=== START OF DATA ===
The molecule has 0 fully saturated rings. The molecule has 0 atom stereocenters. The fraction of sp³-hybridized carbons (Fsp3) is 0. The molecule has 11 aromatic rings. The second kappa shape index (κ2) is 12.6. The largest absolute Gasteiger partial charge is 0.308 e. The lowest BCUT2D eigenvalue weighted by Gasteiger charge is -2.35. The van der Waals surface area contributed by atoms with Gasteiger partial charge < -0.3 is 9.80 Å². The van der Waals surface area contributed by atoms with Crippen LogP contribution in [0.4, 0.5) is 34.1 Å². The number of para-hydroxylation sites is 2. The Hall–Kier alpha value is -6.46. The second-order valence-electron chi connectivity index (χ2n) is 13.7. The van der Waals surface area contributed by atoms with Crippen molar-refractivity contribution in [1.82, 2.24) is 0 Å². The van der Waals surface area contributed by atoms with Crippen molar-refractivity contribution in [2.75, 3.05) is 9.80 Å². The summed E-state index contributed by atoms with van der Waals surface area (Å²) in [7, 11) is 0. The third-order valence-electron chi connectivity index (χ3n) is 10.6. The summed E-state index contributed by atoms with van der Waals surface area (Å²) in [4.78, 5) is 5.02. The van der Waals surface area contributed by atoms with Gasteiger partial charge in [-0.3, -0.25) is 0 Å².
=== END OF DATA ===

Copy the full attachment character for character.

The molecule has 0 fully saturated rings. The molecule has 0 atom stereocenters. The fraction of sp³-hybridized carbons (Fsp3) is 0. The molecule has 11 aromatic rings. The second kappa shape index (κ2) is 12.6. The largest absolute Gasteiger partial charge is 0.308 e. The lowest BCUT2D eigenvalue weighted by Gasteiger charge is -2.35. The van der Waals surface area contributed by atoms with Gasteiger partial charge < -0.3 is 9.80 Å². The van der Waals surface area contributed by atoms with Crippen LogP contribution in [0.4, 0.5) is 34.1 Å². The number of para-hydroxylation sites is 2. The Hall–Kier alpha value is -6.46. The second-order valence-electron chi connectivity index (χ2n) is 13.7. The van der Waals surface area contributed by atoms with Crippen molar-refractivity contribution in [1.82, 2.24) is 0 Å². The van der Waals surface area contributed by atoms with Crippen molar-refractivity contribution in [2.75, 3.05) is 9.80 Å². The summed E-state index contributed by atoms with van der Waals surface area (Å²) in [7, 11) is 0. The third-order valence-electron chi connectivity index (χ3n) is 10.6. The summed E-state index contributed by atoms with van der Waals surface area (Å²) in [4.78, 5) is 5.02. The van der Waals surface area contributed by atoms with Gasteiger partial charge in [-0.3, -0.25) is 0 Å².